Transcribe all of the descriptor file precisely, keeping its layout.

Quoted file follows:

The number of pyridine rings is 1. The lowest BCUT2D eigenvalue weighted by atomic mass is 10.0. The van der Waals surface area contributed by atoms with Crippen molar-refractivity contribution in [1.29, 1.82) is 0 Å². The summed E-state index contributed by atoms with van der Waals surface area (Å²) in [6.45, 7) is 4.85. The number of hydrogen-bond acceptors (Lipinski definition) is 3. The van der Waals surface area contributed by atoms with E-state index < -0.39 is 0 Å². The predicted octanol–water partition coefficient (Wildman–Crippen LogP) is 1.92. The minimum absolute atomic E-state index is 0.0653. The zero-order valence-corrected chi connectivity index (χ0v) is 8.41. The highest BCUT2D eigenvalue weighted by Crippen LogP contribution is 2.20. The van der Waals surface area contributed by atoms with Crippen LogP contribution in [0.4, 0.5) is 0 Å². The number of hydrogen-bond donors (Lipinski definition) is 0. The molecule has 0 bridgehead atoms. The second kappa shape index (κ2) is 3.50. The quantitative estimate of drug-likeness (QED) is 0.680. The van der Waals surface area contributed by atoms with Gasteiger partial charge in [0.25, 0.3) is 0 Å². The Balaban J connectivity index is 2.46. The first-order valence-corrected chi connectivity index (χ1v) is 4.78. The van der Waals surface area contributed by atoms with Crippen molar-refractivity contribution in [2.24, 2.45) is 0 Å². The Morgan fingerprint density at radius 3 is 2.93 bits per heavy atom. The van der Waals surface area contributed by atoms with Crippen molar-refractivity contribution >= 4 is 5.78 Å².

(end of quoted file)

The number of pyridine rings is 1. The lowest BCUT2D eigenvalue weighted by atomic mass is 10.0. The van der Waals surface area contributed by atoms with Crippen molar-refractivity contribution in [1.29, 1.82) is 0 Å². The summed E-state index contributed by atoms with van der Waals surface area (Å²) in [6.45, 7) is 4.85. The number of hydrogen-bond acceptors (Lipinski definition) is 3. The van der Waals surface area contributed by atoms with E-state index < -0.39 is 0 Å². The predicted octanol–water partition coefficient (Wildman–Crippen LogP) is 1.92. The minimum absolute atomic E-state index is 0.0653. The zero-order valence-corrected chi connectivity index (χ0v) is 8.41. The highest BCUT2D eigenvalue weighted by Crippen LogP contribution is 2.20. The van der Waals surface area contributed by atoms with Crippen LogP contribution in [0.4, 0.5) is 0 Å². The number of hydrogen-bond donors (Lipinski definition) is 0. The molecule has 0 bridgehead atoms. The second kappa shape index (κ2) is 3.50. The quantitative estimate of drug-likeness (QED) is 0.680. The van der Waals surface area contributed by atoms with Gasteiger partial charge in [0.25, 0.3) is 0 Å². The Balaban J connectivity index is 2.46. The first-order valence-corrected chi connectivity index (χ1v) is 4.78. The van der Waals surface area contributed by atoms with Crippen molar-refractivity contribution in [2.24, 2.45) is 0 Å². The Morgan fingerprint density at radius 3 is 2.93 bits per heavy atom. The van der Waals surface area contributed by atoms with Crippen molar-refractivity contribution >= 4 is 5.78 Å².